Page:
First the shoes were heated up and burnished onto Nestor’s hoof for a first fit – I can tell you this created a terrible smell and lots of smoke. The specialist then adjusted the shoe to fit perfectly. The shoe was put on with 3 nails each side. The nail goes into the hoof nail part and due to its form and position co,es out of the outside of the hoof. The nails are then bent along the hoof, hammered along side the hoof and trimmed.

Nestor now has better shoes but must take a day of rest as he now has a bit of tendinitis in his right front leg. A good day of rest will do him good. This will also allow Danièle and Jean to enjoy a day together after being apart for 10 days.

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It was nice to see Nestor again. He looks rather shaggy as he is shedding his winter coat. He didn’t play strange with me.

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Marie-Jo and I headed back on the coastal road which allowed us to see the ocean. Tomorrow I get the day to myself (with Hancock the dog) and I will take the time to catch up on my blog.

Flexibility is key to my travels

On our departure day I found myself coughing more and more. Danièle called her doctor who agreed to see me under very short noticed. The prognosis was an early case of bronchitis which my Sweetie at home had a few days before my departure from home.

Armed with 1175 grams of 5 various medications (that is 2.9 lbs) we headed out to our friends Marie-Jo and Patrick who live in a small village called Saint Lon Les Mines near the town of Dax. These are the friends who spent 2 weeks with me in Ottawa this past fall.

They live on a beautiful property surrounded by valleys of spectacular beauty. They rescued an old 1862 house that was in ruins and over the past 30 years they have turned it into an amazing abode.

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We shared a great meal and caught up with our respective news. Given my increased coughing Marie-Jo suggested I stay back and recover at the house, and leave on Sunday with them. They are joining Team Nestor for 10 days. I agreed as I now know that flexibility is key when I travel. This does mean we will meet up with Nestor and friends on the Spain side which is fine.

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I will no doubt be in a much better state to start my Camino.
Cheers from France

Arcachon and its Sand Dune

Arcachon is a popular bathing location on the Atlantic coast 55 kilometres (34 mi) southwest of Bordeaux in the Landes forest. It has a fine beach and a mild climate said to be favourable for invalids suffering from pulmonary complaints (good for my current bronchitis!).

We took a three hour boat ride to see the lagoon and the sand dune. The lagoon is surrounded by small fishing villages and spas.

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These are oyster parks. Delimited by these sticks, oysters parks allow the regulated farming of these sought-after delicacies.

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At its southern entrance from the Atlantic ocean Arcachon Bay is crowned by Europe’s largest sand dune, the Dune du Pyla ‘or Pilat). It is nearly 3 kilometres long, 500 metres wide, reaching 107 metres in height, and moving inland at rate of 5 metres a year.

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This beautiful area was a great choice for our visit.

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Tomorrow we make our way to our friends Marie-Jo and Patrick for an overnight stay. Marie-Jo will drive us to Jean and Nestor to start our Camino.
Cheers from France
Sylvie

The beautiful city of Bordeaux

Danièle and I took a city tour of this beautiful old city. It was quite chilly, even for me but we managed to find bus seats shielded from the wind, therefore most of my pictures are taken through the front glass of the bus.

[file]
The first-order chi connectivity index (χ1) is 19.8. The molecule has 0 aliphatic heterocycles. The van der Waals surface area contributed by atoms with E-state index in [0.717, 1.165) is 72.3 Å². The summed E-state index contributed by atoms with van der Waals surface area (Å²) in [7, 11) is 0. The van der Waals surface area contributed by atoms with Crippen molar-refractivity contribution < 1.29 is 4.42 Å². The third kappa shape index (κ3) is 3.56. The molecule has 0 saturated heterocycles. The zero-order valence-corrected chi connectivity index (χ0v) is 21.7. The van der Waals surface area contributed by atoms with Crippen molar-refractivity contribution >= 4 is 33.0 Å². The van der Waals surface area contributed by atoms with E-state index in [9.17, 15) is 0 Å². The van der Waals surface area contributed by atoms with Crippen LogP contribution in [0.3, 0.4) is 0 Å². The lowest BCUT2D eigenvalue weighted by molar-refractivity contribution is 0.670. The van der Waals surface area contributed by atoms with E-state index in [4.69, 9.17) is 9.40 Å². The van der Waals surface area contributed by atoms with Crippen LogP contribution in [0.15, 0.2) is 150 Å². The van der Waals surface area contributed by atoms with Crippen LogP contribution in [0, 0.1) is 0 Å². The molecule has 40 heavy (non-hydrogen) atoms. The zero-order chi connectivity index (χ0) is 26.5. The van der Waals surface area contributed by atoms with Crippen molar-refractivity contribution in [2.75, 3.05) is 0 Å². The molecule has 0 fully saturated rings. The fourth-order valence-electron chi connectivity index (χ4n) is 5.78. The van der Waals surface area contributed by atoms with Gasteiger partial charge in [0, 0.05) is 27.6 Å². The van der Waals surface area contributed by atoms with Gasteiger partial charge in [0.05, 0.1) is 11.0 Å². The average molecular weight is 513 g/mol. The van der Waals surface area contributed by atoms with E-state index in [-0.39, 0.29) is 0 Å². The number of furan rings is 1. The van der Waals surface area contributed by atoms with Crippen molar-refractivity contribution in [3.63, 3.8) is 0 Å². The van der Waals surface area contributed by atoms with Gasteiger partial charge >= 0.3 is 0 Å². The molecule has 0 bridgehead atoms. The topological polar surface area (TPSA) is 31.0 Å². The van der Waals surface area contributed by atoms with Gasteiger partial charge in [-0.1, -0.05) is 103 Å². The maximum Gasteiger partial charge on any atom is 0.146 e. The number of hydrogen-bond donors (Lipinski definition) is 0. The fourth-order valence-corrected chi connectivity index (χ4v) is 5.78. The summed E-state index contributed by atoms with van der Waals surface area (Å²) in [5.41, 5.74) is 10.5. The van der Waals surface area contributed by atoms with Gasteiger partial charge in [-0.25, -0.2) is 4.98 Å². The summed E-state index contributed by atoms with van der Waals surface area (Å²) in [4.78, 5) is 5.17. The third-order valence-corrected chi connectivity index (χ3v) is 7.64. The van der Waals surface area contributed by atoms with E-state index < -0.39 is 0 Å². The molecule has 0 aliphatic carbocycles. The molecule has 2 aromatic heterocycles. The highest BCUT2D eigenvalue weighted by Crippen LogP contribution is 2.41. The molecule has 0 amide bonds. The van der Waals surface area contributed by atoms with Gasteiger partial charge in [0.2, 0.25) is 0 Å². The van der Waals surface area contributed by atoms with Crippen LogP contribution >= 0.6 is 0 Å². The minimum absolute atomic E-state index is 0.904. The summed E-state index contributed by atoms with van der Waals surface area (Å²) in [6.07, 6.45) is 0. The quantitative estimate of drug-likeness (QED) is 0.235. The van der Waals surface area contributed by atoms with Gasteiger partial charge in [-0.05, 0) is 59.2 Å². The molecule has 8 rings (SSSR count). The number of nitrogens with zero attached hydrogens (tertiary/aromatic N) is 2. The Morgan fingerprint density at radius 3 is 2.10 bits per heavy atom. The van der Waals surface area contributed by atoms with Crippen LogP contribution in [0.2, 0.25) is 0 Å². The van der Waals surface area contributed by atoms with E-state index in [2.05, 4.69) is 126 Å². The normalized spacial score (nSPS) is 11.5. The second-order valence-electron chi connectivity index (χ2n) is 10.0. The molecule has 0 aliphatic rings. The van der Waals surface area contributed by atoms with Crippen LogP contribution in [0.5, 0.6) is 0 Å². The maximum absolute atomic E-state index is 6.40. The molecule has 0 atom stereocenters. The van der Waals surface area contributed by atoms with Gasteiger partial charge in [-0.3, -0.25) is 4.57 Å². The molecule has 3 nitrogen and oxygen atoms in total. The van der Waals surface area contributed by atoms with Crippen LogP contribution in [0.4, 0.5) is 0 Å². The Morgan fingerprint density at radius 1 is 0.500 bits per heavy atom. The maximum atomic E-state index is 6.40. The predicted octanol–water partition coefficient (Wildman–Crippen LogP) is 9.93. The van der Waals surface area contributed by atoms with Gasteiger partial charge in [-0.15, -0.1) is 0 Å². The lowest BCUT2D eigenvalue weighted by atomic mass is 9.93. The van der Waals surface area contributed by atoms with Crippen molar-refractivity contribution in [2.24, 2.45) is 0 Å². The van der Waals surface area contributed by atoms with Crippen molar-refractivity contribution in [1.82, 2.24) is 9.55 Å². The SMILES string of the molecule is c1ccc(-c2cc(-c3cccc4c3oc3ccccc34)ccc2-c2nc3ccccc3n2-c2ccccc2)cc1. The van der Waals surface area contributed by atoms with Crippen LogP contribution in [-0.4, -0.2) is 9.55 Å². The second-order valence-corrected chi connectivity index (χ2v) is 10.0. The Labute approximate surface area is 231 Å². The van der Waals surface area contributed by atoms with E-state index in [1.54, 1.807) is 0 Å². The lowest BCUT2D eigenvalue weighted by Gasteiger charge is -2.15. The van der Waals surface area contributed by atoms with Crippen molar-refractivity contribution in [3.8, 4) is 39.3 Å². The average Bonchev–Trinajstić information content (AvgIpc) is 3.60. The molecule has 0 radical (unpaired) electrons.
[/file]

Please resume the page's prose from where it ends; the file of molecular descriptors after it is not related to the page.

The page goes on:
This enormous reflective pool was completed in 2006 and is located along the river banks of the Garonne. it is a giant rectangle of ½ thick water. Just enough water over a black granite plaza to create a surface large enough to reflect the entire 18th century Stock Exchange building (Now home to the Chamber of Commerce).

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In the background you see the old bridge named Pont de Pierre. It numbers 17 arches to correspond to the number of letters in Napoleon Bonaparte’s name.

Here you see La Grosse Cloche (The big clock) the oldest door of Bordeaux. Pilgrims walking on the Camino road to Santiago pass through this old portal.

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In the Place des Quinconces stands an enormous fountain La Fontaine des Girondins. In 1943 it was dismantled and hidden as the Germans wanted to melt it for its metal; It was later rebuilt but the famous Horses were only re-added in 1982.

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The flowers are in full bloom in France. In a central garden I discovered beautiful poppies in various colours. Danièle poses in front of the blooms.

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Lastly a few gourmet surprises. These are called macarons – colourful treats found in many chocolateries. I haven*t tried them but they sure look delicious.

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Cotton candy is not new to us, but flavoured cotton candy is! Look at all these interesting flavours.

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Tomorrow we visit Arcachon and the sand dunes.
Cheers from France

First Glance of France – Saint Médard D’eyrans

Greetings everyone
My first few days in France were wonderful. I am in Saint Médard D’eyrans, about 20 kms from the city of Bordeaux. My friend Danièle took me for a ride around the village.

My favorite new discovery happened in the local cemetary. It is quite different from those I have seen before. See for yourselves!

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On the slates, family and friends place specially made plaques for their departed loved ones. The one on the left is for Danièle’s late husband Pascal.

Note the ceramic flowers, they are quite common in France.

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As expected, there is an abundance of grape vines everywhere you look. It is quite beautiful to see lots of green grass, full trees and gorgeous flowers. My trip fro, Montreal went well and after 30 hours without sleep, I was happy to settle down for a few resting days before our departure for the Camino.
Cheers from, France
Sylvie